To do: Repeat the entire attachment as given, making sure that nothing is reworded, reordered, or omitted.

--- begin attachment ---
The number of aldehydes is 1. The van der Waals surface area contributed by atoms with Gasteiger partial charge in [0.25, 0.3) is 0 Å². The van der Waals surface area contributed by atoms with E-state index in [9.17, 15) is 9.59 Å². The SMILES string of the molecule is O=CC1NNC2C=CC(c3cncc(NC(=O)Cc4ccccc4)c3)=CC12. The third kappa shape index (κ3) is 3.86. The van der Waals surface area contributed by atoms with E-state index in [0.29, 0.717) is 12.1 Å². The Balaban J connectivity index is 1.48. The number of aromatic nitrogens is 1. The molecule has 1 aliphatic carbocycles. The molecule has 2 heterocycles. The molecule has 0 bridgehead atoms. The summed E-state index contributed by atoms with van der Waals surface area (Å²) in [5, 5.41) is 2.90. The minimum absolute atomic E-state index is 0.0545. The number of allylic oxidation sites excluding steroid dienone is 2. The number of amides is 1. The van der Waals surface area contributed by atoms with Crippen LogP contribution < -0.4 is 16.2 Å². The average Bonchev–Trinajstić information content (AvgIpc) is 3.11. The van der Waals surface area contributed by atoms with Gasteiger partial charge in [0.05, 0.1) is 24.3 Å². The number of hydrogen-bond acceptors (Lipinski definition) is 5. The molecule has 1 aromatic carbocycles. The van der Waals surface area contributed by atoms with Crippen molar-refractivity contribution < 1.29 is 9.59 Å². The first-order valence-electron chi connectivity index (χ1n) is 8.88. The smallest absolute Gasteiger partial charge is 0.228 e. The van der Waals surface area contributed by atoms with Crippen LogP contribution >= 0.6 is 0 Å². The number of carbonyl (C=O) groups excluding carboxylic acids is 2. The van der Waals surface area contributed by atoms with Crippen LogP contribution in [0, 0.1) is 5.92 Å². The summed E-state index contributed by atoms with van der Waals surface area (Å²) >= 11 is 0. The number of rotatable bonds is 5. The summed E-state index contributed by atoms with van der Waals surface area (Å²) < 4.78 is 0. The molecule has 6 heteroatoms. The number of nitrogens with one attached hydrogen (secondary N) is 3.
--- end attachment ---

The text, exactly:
The number of aldehydes is 1. The van der Waals surface area contributed by atoms with Gasteiger partial charge in [0.25, 0.3) is 0 Å². The van der Waals surface area contributed by atoms with E-state index in [9.17, 15) is 9.59 Å². The SMILES string of the molecule is O=CC1NNC2C=CC(c3cncc(NC(=O)Cc4ccccc4)c3)=CC12. The third kappa shape index (κ3) is 3.86. The van der Waals surface area contributed by atoms with E-state index in [0.29, 0.717) is 12.1 Å². The Balaban J connectivity index is 1.48. The number of aromatic nitrogens is 1. The molecule has 1 aliphatic carbocycles. The molecule has 2 heterocycles. The molecule has 0 bridgehead atoms. The summed E-state index contributed by atoms with van der Waals surface area (Å²) in [5, 5.41) is 2.90. The minimum absolute atomic E-state index is 0.0545. The number of allylic oxidation sites excluding steroid dienone is 2. The number of amides is 1. The van der Waals surface area contributed by atoms with Crippen LogP contribution < -0.4 is 16.2 Å². The average Bonchev–Trinajstić information content (AvgIpc) is 3.11. The van der Waals surface area contributed by atoms with Gasteiger partial charge in [0.05, 0.1) is 24.3 Å². The number of hydrogen-bond acceptors (Lipinski definition) is 5. The molecule has 1 aromatic carbocycles. The van der Waals surface area contributed by atoms with Crippen molar-refractivity contribution < 1.29 is 9.59 Å². The first-order valence-electron chi connectivity index (χ1n) is 8.88. The smallest absolute Gasteiger partial charge is 0.228 e. The van der Waals surface area contributed by atoms with Crippen LogP contribution >= 0.6 is 0 Å². The number of carbonyl (C=O) groups excluding carboxylic acids is 2. The van der Waals surface area contributed by atoms with Crippen LogP contribution in [0, 0.1) is 5.92 Å². The summed E-state index contributed by atoms with van der Waals surface area (Å²) >= 11 is 0. The number of rotatable bonds is 5. The summed E-state index contributed by atoms with van der Waals surface area (Å²) < 4.78 is 0. The molecule has 6 heteroatoms. The number of nitrogens with one attached hydrogen (secondary N) is 3.